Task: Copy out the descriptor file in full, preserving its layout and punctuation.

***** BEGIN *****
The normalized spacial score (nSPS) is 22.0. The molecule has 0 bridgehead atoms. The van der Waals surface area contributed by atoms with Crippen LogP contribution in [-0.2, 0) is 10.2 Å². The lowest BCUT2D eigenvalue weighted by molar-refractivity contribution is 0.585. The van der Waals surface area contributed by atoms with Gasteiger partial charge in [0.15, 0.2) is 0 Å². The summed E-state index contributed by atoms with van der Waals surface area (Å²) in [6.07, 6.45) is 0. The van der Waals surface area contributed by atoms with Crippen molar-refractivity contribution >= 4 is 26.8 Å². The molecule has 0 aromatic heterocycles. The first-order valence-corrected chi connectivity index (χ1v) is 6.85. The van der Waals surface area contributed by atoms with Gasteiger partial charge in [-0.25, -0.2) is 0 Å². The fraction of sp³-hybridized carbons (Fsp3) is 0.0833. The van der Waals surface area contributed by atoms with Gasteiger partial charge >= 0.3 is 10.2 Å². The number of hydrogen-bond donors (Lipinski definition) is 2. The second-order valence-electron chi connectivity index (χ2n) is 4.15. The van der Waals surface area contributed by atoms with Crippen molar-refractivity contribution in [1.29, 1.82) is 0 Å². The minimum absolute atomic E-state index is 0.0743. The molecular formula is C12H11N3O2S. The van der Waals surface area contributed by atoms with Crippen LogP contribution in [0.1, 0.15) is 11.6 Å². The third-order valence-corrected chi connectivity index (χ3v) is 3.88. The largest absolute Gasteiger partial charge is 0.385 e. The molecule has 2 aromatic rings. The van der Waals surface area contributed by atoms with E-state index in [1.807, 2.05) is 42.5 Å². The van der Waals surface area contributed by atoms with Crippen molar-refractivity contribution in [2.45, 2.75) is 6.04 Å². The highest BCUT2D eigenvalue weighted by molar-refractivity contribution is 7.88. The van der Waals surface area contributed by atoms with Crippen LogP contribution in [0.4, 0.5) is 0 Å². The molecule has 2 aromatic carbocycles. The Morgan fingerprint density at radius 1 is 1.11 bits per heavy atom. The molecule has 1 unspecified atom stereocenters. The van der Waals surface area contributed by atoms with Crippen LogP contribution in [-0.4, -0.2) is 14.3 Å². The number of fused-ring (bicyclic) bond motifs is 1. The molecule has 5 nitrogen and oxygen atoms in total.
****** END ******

The normalized spacial score (nSPS) is 22.0. The molecule has 0 bridgehead atoms. The van der Waals surface area contributed by atoms with Crippen LogP contribution in [-0.2, 0) is 10.2 Å². The lowest BCUT2D eigenvalue weighted by molar-refractivity contribution is 0.585. The van der Waals surface area contributed by atoms with Gasteiger partial charge in [0.15, 0.2) is 0 Å². The summed E-state index contributed by atoms with van der Waals surface area (Å²) in [6.07, 6.45) is 0. The van der Waals surface area contributed by atoms with Crippen molar-refractivity contribution >= 4 is 26.8 Å². The molecule has 0 aromatic heterocycles. The first-order valence-corrected chi connectivity index (χ1v) is 6.85. The van der Waals surface area contributed by atoms with Gasteiger partial charge in [-0.25, -0.2) is 0 Å². The fraction of sp³-hybridized carbons (Fsp3) is 0.0833. The van der Waals surface area contributed by atoms with Gasteiger partial charge >= 0.3 is 10.2 Å². The number of hydrogen-bond donors (Lipinski definition) is 2. The second-order valence-electron chi connectivity index (χ2n) is 4.15. The van der Waals surface area contributed by atoms with Crippen molar-refractivity contribution in [1.29, 1.82) is 0 Å². The minimum absolute atomic E-state index is 0.0743. The molecular formula is C12H11N3O2S. The van der Waals surface area contributed by atoms with Crippen LogP contribution in [0.1, 0.15) is 11.6 Å². The third-order valence-corrected chi connectivity index (χ3v) is 3.88. The largest absolute Gasteiger partial charge is 0.385 e. The molecule has 2 aromatic rings. The van der Waals surface area contributed by atoms with E-state index in [1.807, 2.05) is 42.5 Å². The van der Waals surface area contributed by atoms with Crippen molar-refractivity contribution in [2.45, 2.75) is 6.04 Å². The highest BCUT2D eigenvalue weighted by molar-refractivity contribution is 7.88. The van der Waals surface area contributed by atoms with Crippen LogP contribution in [0.4, 0.5) is 0 Å². The molecule has 2 aromatic carbocycles. The Morgan fingerprint density at radius 1 is 1.11 bits per heavy atom. The molecule has 1 unspecified atom stereocenters. The van der Waals surface area contributed by atoms with Crippen LogP contribution in [-0.4, -0.2) is 14.3 Å². The number of fused-ring (bicyclic) bond motifs is 1. The molecule has 5 nitrogen and oxygen atoms in total.